During World Water Week 2019 in Stockholm, Sweden, experts from the Federal Institute for Geosciences and Natural Resources (BGR), United Nations Children’s Fund (UNICEF), the Joint Monitoring Programme (JMP), Skat Foundation, the Rural Water Supply Network (RWSN), Water Mission and the Institut Géographique du Burundi (IGEBU) discussed how to safely manage drinking water services for rural populations, acknowledging that they are often supplied by groundwater.
Target 6.1 of the United Nations Sustainable Development Goals (SDGs) aims to achieve universal and equitable access to safe and affordable drinking water for all by 2030. Presently, only about 55% of the world’s rural population has access to a safely managed drinking water services, compared to about 85% of the urban population. Up to now, investments in urban areas, for mostly large-scale water supply services, are significantly higher than in rural areas, which are dominated by small distributed systems and point sources. For rural areas, achieving SDG Target 6.1 requires not only building more infrastructure, but also developing the human and institutional capacities needed to plan, develop, manage and regulate the water service provision.
It is increasingly acknowledged that groundwater plays a crucial role in achieving the objective of providing clean drinking water for all. With aquifers being almost ubiquitous, groundwater provides a buffer during drought periods in many regions. There are numerous initiatives to provide rural populations with access to this vital resource. However, this requires management and protection of the resource, and a significant improvement in groundwater management policies and practices. This calls for not only political commitment, but also investment.
The session raised awareness of the centrality of groundwater management in achieving SDG Target 6.1 in rural areas, and examined the viability of small-scale, decentralized systems and point sources.
Through a presentation by Tom Slaymaker from JMP, the session first provided an overview of the regional status and trends in the water resources used in rural areas, particularly in sub-Saharan Africa.
This was followed, through a presentation by Ir Nijimbere Robert from IGEBU, by a close look at the current situation in Burundi, one of the most densely populated countries in Africa with a population growth rate of 3.2% per year. The existing surface water supply services (even if rehabilitated) are insufficient to cover the entire water needs of the rural population, so alternative sources are required. Therefore, a new concept is being developed in Burundi to promote the use of groundwater through boreholes, where other options are limited or too expensive. This requires mapping of groundwater potential, exploration of possible drilling sites, drilling, and data analysis as well as capacity building and considering drilling regulations.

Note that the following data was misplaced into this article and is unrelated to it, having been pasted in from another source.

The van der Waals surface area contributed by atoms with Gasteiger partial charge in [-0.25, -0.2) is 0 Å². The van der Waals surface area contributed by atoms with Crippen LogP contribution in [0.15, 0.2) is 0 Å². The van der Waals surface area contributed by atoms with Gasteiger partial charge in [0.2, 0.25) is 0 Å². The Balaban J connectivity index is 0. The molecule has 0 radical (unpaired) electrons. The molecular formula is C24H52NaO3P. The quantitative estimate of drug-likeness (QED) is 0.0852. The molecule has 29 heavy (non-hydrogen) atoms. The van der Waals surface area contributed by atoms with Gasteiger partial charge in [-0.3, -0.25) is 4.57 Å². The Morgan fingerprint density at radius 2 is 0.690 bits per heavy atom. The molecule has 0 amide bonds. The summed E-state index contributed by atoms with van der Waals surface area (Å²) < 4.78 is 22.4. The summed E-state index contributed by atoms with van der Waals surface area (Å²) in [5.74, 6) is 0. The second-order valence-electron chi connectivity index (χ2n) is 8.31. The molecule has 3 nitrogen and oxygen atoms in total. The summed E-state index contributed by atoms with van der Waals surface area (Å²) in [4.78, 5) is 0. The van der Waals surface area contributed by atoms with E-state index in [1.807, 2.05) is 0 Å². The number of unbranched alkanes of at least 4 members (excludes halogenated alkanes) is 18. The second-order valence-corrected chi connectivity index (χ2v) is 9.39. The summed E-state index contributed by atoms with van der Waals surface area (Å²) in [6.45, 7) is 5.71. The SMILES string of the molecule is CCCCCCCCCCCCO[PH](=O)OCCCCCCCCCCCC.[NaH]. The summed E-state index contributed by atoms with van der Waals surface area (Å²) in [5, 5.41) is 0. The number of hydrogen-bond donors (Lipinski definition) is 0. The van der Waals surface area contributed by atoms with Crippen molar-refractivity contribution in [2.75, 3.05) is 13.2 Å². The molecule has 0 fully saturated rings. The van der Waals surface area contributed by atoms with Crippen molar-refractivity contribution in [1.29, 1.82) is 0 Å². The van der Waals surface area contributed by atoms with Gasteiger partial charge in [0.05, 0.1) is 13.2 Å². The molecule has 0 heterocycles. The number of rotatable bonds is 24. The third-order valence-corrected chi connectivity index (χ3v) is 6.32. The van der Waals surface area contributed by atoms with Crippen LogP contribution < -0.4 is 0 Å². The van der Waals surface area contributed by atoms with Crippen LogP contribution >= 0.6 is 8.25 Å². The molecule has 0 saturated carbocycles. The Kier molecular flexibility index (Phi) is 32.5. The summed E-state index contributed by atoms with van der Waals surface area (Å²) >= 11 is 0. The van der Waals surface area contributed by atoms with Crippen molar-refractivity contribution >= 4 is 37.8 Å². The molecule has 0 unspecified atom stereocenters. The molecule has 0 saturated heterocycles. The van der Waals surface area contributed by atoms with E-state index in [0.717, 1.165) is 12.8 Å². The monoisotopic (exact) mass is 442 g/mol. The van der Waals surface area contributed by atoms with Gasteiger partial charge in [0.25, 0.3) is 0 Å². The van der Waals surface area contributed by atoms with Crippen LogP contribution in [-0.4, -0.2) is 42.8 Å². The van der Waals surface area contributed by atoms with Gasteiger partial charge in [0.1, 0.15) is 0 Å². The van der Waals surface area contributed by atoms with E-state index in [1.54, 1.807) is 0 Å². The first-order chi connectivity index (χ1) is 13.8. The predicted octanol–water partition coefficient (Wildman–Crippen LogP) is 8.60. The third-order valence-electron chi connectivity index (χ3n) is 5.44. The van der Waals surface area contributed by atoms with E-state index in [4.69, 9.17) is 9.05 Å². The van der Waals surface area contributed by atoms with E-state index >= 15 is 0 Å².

Subsequently, Kerstin Danert from Skat Foundation explained the importance of training and mentoring for drillers as well as for those siting and supervising construction, highlighting the major challenges they face.
The presentation by Andrew Armstrong from Water Mission addressed the question of how groundwater could be protected and abstracted in a manner that ensures a lasting water service for the rural populations. It highlighted that current funding and financing are insufficient, and service delivery models and technical skills are often inadequate to support groundwater abstraction in the manner required to achieve the SDGs.
In the panel discussion at the end of the session, Benson Kandeh, a local driller from Sierra Leone, highlighted that it is important for foreign aid agencies to be aware of the circumstances of the local community and their environmental realities.
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